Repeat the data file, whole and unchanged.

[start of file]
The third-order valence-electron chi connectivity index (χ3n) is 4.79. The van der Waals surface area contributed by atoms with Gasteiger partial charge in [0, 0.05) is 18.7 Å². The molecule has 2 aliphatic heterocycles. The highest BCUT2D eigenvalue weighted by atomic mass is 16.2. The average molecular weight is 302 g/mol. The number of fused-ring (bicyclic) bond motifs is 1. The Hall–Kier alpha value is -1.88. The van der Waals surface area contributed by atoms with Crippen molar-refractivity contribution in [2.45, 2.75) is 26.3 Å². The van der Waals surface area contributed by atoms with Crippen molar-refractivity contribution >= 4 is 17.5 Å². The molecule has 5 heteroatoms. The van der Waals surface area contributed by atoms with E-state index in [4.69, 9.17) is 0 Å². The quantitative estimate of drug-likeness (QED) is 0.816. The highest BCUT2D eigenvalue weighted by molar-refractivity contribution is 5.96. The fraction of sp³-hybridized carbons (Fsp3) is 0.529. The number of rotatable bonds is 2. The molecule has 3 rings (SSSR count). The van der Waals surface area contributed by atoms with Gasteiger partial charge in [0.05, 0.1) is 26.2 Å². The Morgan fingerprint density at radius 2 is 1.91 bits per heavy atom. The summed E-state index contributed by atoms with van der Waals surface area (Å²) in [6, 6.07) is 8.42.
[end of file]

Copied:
The third-order valence-electron chi connectivity index (χ3n) is 4.79. The van der Waals surface area contributed by atoms with Gasteiger partial charge in [0, 0.05) is 18.7 Å². The molecule has 2 aliphatic heterocycles. The highest BCUT2D eigenvalue weighted by atomic mass is 16.2. The average molecular weight is 302 g/mol. The number of fused-ring (bicyclic) bond motifs is 1. The Hall–Kier alpha value is -1.88. The van der Waals surface area contributed by atoms with Crippen molar-refractivity contribution in [2.45, 2.75) is 26.3 Å². The van der Waals surface area contributed by atoms with Crippen molar-refractivity contribution >= 4 is 17.5 Å². The molecule has 5 heteroatoms. The van der Waals surface area contributed by atoms with E-state index in [4.69, 9.17) is 0 Å². The quantitative estimate of drug-likeness (QED) is 0.816. The highest BCUT2D eigenvalue weighted by molar-refractivity contribution is 5.96. The fraction of sp³-hybridized carbons (Fsp3) is 0.529. The number of rotatable bonds is 2. The molecule has 3 rings (SSSR count). The van der Waals surface area contributed by atoms with Gasteiger partial charge in [0.05, 0.1) is 26.2 Å². The Morgan fingerprint density at radius 2 is 1.91 bits per heavy atom. The summed E-state index contributed by atoms with van der Waals surface area (Å²) in [6, 6.07) is 8.42.